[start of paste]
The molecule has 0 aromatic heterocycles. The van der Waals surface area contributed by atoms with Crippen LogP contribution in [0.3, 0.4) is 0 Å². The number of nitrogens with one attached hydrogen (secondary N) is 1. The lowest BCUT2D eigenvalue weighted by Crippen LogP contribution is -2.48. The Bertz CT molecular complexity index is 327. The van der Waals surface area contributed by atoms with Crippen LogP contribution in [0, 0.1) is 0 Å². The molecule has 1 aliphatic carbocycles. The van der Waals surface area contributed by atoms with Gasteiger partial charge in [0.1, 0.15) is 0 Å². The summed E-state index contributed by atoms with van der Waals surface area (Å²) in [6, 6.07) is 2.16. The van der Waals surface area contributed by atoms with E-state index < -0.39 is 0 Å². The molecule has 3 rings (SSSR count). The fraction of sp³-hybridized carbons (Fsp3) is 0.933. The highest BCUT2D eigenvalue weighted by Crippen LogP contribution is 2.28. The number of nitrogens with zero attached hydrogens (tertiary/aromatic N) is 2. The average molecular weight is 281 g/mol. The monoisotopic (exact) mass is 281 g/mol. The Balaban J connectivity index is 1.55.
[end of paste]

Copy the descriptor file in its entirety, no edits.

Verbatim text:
The molecule has 0 aromatic heterocycles. The van der Waals surface area contributed by atoms with Crippen LogP contribution in [0.3, 0.4) is 0 Å². The number of nitrogens with one attached hydrogen (secondary N) is 1. The lowest BCUT2D eigenvalue weighted by Crippen LogP contribution is -2.48. The Bertz CT molecular complexity index is 327. The van der Waals surface area contributed by atoms with Crippen LogP contribution in [0, 0.1) is 0 Å². The molecule has 1 aliphatic carbocycles. The van der Waals surface area contributed by atoms with Gasteiger partial charge in [0.1, 0.15) is 0 Å². The summed E-state index contributed by atoms with van der Waals surface area (Å²) in [6, 6.07) is 2.16. The van der Waals surface area contributed by atoms with E-state index < -0.39 is 0 Å². The molecule has 3 rings (SSSR count). The fraction of sp³-hybridized carbons (Fsp3) is 0.933. The highest BCUT2D eigenvalue weighted by Crippen LogP contribution is 2.28. The number of nitrogens with zero attached hydrogens (tertiary/aromatic N) is 2. The average molecular weight is 281 g/mol. The monoisotopic (exact) mass is 281 g/mol. The Balaban J connectivity index is 1.55.